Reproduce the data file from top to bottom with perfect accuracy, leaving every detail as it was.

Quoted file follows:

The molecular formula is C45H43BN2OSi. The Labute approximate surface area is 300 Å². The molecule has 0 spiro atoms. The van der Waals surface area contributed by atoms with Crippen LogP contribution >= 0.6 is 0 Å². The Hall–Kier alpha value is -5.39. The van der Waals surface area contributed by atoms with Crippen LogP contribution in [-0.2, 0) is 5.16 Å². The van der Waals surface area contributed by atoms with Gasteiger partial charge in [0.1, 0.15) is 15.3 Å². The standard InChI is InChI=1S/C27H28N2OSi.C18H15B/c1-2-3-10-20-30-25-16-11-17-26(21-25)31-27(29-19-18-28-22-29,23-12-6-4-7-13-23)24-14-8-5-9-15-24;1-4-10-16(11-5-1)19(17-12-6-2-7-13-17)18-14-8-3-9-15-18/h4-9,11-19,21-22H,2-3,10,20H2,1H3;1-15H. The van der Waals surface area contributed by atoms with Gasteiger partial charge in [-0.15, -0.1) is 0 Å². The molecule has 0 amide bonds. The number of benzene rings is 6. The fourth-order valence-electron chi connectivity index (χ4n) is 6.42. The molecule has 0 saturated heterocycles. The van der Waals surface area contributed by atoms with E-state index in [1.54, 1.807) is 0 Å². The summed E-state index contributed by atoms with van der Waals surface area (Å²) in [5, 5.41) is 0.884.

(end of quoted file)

The molecular formula is C45H43BN2OSi. The Labute approximate surface area is 300 Å². The molecule has 0 spiro atoms. The van der Waals surface area contributed by atoms with Crippen LogP contribution >= 0.6 is 0 Å². The Hall–Kier alpha value is -5.39. The van der Waals surface area contributed by atoms with Crippen LogP contribution in [-0.2, 0) is 5.16 Å². The van der Waals surface area contributed by atoms with Gasteiger partial charge in [0.1, 0.15) is 15.3 Å². The standard InChI is InChI=1S/C27H28N2OSi.C18H15B/c1-2-3-10-20-30-25-16-11-17-26(21-25)31-27(29-19-18-28-22-29,23-12-6-4-7-13-23)24-14-8-5-9-15-24;1-4-10-16(11-5-1)19(17-12-6-2-7-13-17)18-14-8-3-9-15-18/h4-9,11-19,21-22H,2-3,10,20H2,1H3;1-15H. The van der Waals surface area contributed by atoms with Gasteiger partial charge in [-0.15, -0.1) is 0 Å². The molecule has 0 amide bonds. The number of benzene rings is 6. The fourth-order valence-electron chi connectivity index (χ4n) is 6.42. The molecule has 0 saturated heterocycles. The van der Waals surface area contributed by atoms with E-state index in [1.54, 1.807) is 0 Å². The summed E-state index contributed by atoms with van der Waals surface area (Å²) in [5, 5.41) is 0.884.